Author Topic: "Slavery" in Ancient Egypt  (Read 7956 times)

Offline michaelintp

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Re: "Slavery" in Ancient Egypt
« Reply #15 on: January 30, 2015, 04:14:28 pm »
Apexabyss, I'm not trying to drag this out ... but the topic and conversation fascinate me, and another thought came to mind and I just have to share.

You might be correct that it is improbable, almost unbelievable, that Pharaoh would rely on a Hebrew, rather than all of the wise men of Egypt and his domestic personnel. However, this very improbability is, I believe, very much a part of the story. While the later story of Moses and the Exodus features outright miracles, the story of Joseph fits more with another mainstream theme, that God often works not through open miracles, but through natural events, and seeming coincidences, with his Face hidden but Hand active. This is very much the theme of the later story of salvation, Purim. This theme is also strong in the story of Joseph. 

Yes, a foreigner, who has a dream that symbolically represents his brothers ultimately bowing to him, is in response thrown into a pit and abandoned by his brothers, eventually sold by carivan merchants, and made a servant in an Egyptian official's home. But the young man is brilliant, and has a keen eye for management, and eventually becomes the head servant of the household.  Drawing the attention of the master's wife, her attentions rebuffed, he is accused of wrongdoing and imprisoned for many years. While in prison, he interprets the dreams of fellow prisoners, the Butler and the Baker.  Acting as a conduit for God, Joseph predicts the Butler will be freed and will return to his position, but the Baker will be killed. His prognostications prove correct.  The Butler, who was in effect the chief of security, returns to serve Pharaoh, and forgets about Joseph. But years later, when Pharaoh has his disturbing dreams, the Butler remembers that there was this very bright foreign prisoner who had a sage capacity for accurate dream interpretation, and that the prisoner attributed this to his Diety.  Pharaoh, dissatisfied with his wise men's interpretations, agrees to summon the prisoner to interpret his dreams.  Pharaoh no doubt verified this servant's background in the former master's house and was aware of Joseph's administrative skills. The rest developed as we've discussed above.  Joseph implements the grain storage and sale plan, his brothers travel to Egypt to buy grain, they bow to him, not knowing he is Joseph they express remorse for what they did to him and express unshakeable love for Joseph's younger brother Benjamin. Joseph reveals his identity, family including father Yaakov are reunited and with Pharoah's consent are settled in Goshen.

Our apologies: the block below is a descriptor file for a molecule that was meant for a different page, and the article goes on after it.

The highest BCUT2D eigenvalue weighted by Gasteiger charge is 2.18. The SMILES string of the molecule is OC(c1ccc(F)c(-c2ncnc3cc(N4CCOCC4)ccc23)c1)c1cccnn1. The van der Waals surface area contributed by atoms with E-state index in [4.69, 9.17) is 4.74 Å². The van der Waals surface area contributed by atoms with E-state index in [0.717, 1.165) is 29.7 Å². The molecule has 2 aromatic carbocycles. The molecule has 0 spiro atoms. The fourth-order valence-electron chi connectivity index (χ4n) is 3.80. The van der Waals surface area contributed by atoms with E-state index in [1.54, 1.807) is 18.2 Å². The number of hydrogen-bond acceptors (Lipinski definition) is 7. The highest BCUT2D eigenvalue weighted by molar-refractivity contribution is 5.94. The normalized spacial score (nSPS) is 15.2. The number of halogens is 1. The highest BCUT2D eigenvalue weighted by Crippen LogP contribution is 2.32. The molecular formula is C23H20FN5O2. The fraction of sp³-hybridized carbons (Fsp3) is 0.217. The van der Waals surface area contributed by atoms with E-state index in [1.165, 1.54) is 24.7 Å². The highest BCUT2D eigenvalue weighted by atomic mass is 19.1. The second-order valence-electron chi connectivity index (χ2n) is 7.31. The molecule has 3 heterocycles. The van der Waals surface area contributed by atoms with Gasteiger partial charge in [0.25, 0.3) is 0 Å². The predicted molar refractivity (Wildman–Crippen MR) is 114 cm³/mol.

What we see is one "improbable" event after another, leading to an "unlikely" outcome. The foreign servant, the former prisoner, becomes the operative head of the Egyptian Government, answering only to Pharaoh. 

Unlikely, almost impossible, that this should have happened?  Most certainly. That is the POINT.

The events were not mere coincidence.  God was working through seeming coincidences and unlikely events to produce His desired outcome. His Face hidden, but His Hand active.

That, at least, is the traditional theological view of the matter. Of course one could read the story as representing paradigms.

OK, that's it ... Just had to share this last tidbit.   ;)

(Have a great weekend)
The spirit of emptiness is immortal.
It is called the Great Mother
because it gives birth to Heaven and Earth.
It is like a vapor,
barely seen but always present.
Use it effortlessly.

Tao Te Ching, Ch. 6